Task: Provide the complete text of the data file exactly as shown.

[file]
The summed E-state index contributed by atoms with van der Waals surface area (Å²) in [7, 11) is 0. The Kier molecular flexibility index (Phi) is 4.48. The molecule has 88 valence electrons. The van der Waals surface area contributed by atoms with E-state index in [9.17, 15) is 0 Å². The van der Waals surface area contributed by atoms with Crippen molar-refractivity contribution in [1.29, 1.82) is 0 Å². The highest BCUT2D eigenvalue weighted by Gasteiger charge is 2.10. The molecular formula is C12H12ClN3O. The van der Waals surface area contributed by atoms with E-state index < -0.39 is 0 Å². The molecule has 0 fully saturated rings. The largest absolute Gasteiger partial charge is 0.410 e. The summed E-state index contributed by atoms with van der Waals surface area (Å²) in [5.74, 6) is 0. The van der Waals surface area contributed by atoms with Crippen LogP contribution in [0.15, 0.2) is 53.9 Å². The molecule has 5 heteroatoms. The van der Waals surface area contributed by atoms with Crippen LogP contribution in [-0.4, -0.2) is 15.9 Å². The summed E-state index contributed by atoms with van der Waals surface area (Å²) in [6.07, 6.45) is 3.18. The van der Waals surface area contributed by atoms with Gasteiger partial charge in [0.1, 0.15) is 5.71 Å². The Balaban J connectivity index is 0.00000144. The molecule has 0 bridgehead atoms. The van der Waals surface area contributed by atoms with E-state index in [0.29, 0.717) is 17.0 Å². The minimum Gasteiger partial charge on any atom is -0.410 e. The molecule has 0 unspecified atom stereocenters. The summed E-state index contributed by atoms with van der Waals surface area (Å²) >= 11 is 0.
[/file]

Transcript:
The summed E-state index contributed by atoms with van der Waals surface area (Å²) in [7, 11) is 0. The Kier molecular flexibility index (Phi) is 4.48. The molecule has 88 valence electrons. The van der Waals surface area contributed by atoms with E-state index in [9.17, 15) is 0 Å². The van der Waals surface area contributed by atoms with Crippen molar-refractivity contribution in [1.29, 1.82) is 0 Å². The highest BCUT2D eigenvalue weighted by Gasteiger charge is 2.10. The molecular formula is C12H12ClN3O. The van der Waals surface area contributed by atoms with E-state index < -0.39 is 0 Å². The molecule has 0 fully saturated rings. The largest absolute Gasteiger partial charge is 0.410 e. The summed E-state index contributed by atoms with van der Waals surface area (Å²) in [5.74, 6) is 0. The van der Waals surface area contributed by atoms with Crippen LogP contribution in [0.15, 0.2) is 53.9 Å². The molecule has 5 heteroatoms. The van der Waals surface area contributed by atoms with Crippen LogP contribution in [-0.4, -0.2) is 15.9 Å². The summed E-state index contributed by atoms with van der Waals surface area (Å²) in [6.07, 6.45) is 3.18. The van der Waals surface area contributed by atoms with Gasteiger partial charge in [0.1, 0.15) is 5.71 Å². The Balaban J connectivity index is 0.00000144. The molecule has 0 bridgehead atoms. The van der Waals surface area contributed by atoms with E-state index in [0.29, 0.717) is 17.0 Å². The minimum Gasteiger partial charge on any atom is -0.410 e. The molecule has 0 unspecified atom stereocenters. The summed E-state index contributed by atoms with van der Waals surface area (Å²) >= 11 is 0.